I'm using View NX (2.1.2) to process NEF files from my D700. I've just bought a new Nikon P7100 which comes with its own copy of of View NX2. I'm a bit reluctant to upload the version that came with the P7100 for fear of knackering the version that works with the D700. I've tried using the present version with the P7100 files, but I can't seem to make adjustments to the RAW files. I've had seemingly unsolveable problems with a trial version Capture NX, which is making me more wary than I probably need to be.
I presume I should just run it and it will work for both sets of files.
Shall I just bite the bullet, or does anyone have advice? Thanks Pip
There is no problem with using the latest version of the Nikon View software. There are probably small enhancements but probably nothing major. Many times software includes minor enhancements and capability of processing images from new cameras. That's probably why you are having problems with the RAW files from your P7100.
Typically the software included with cameras would not be the latest version. You should go to the Nikon website - Nikon Europe - and download the latest version of View NX2 which is 2.2.5.
#3. "RE: Hi There" In response to Reply # 2 Thu 02-Feb-12 03:01 PM by gkaiseril
I usually update my Nikon a couple weeks after the release of the update. The wait is to see if there are any major problems with the new release. Although I do have backup copies of the install software for a couple of generations.
The updates include fixes and the code to process NEF, NRW, or new RAW format for the newer Nikon cameras. They some times also add a major new feature.
I would also check for new firmware updates for your cameras.
George has a good practice in waiting a couple of weeks to update after a software release. In the case of the recent update to 64 Capture NX2, the software was fine but there were some unique situations that could benefit from a specific series of steps in the installation.
In the case of firmware, you certainly should not have a need to take you camera to a dealer or Nikon for an update. The firmware update instructions are pretty good and work for 99.9% of people. The problem lies in the lack of frequency in firmware updates - it is normally only once every year or two so the steps and terminology are unfamiliar. For many cameras there are YouTube videos demonstrating the process. The good news is the process is getting simpler.
You should certainly keep your camera using the latest firmware. It often addresses problems that you may not have experienced but may be lurking.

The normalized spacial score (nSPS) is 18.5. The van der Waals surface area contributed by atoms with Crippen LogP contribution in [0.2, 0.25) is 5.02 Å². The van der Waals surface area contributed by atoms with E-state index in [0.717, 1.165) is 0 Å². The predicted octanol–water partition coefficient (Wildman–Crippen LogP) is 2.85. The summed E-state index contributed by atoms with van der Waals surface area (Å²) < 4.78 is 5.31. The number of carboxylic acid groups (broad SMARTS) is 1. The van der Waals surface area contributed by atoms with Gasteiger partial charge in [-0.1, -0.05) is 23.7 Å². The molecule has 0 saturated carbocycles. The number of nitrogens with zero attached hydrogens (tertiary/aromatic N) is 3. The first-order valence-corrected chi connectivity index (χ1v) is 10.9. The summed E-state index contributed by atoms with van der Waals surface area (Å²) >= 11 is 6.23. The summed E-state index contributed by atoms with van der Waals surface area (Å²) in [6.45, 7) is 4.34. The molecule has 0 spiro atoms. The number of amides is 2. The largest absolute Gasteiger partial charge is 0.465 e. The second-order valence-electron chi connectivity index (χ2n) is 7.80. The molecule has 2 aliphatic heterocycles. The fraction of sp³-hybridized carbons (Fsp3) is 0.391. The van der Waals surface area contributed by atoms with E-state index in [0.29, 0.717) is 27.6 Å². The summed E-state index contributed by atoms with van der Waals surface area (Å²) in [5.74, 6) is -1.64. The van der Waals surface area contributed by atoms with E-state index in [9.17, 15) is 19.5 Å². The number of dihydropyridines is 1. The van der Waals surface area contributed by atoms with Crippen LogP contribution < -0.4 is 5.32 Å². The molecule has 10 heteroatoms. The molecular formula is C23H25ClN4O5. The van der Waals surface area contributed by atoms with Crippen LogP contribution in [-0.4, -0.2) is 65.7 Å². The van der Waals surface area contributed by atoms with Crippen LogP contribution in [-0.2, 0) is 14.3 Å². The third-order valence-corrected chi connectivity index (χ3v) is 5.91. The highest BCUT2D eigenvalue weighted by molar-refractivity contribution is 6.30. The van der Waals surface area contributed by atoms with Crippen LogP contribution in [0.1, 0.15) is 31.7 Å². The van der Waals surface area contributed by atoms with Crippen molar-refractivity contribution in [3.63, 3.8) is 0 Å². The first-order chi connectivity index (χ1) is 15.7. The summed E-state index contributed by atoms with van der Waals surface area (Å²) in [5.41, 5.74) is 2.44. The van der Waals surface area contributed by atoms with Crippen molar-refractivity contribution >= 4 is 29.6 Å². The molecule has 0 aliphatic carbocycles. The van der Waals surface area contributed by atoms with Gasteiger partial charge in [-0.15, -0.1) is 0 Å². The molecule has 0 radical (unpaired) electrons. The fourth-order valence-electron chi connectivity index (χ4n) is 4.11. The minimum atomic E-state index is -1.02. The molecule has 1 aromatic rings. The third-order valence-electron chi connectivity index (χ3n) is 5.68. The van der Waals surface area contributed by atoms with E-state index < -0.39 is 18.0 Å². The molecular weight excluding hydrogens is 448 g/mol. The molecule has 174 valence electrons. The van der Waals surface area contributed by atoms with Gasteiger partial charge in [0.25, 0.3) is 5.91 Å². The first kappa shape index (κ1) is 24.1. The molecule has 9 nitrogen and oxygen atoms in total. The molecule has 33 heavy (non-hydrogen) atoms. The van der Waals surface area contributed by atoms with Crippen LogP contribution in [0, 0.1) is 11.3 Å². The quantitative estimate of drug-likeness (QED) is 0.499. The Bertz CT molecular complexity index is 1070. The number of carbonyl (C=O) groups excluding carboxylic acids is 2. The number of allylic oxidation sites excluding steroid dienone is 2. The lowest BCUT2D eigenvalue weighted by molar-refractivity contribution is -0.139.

#6. "RE: Hi There" In response to Reply # 5 Sat 21-Jul-12 10:48 PM by DSW90049
Los Angeles, US
Hope this is a proper thead for this; if not, pls move or tell me where to move it.
Just did the 1.06 firmware lens update (distortion control) on my D7000. Now I'm still learning as a long time amateur photographer - why I come here; best place to learn and 'up' my game, but, with computers, I go back to the hobby kit days, and laptops with no hard drives. I can do nearly everything on a PC or, my long fave, Macs.
Here's the Rant: Why, O why, does Nikon have to make firmware updates so damn seemingly hard?!? The instructions are too long, poorly written, and inconsistent. I mean REALLY. & when you get to the end, if it doesn't take, I mean, work, then they have the ominous 'talk to your Nikon service rep!'. Like I want to do that for what should be such a simple update! I'm surprised those with minimal computer skills don't squawk about this overly cumbersome, horribly written set of instructions. Or picket Nikon repair centers and corporate HQ's with torch & pitchfork!!
And have you ever updated the frimware on your computer?
I am not talking about software updates but the eprom/eeprom or flash memory firmware that performs the boot of your system and may include some basic device interface control.
Some devices like an Android tablet have worked it out so the device patches a copy of the firmware on a virtual system and then updates the kernel system. But that is a different OS and is running in software more than one computer system.
The firmware is the lowest level of code in a smart device and for many devices if this code get corrupted the device will not work.
If you want you can send you camera in for a cleaning and checkup and Nikon will perform the firmware update at no extra cost.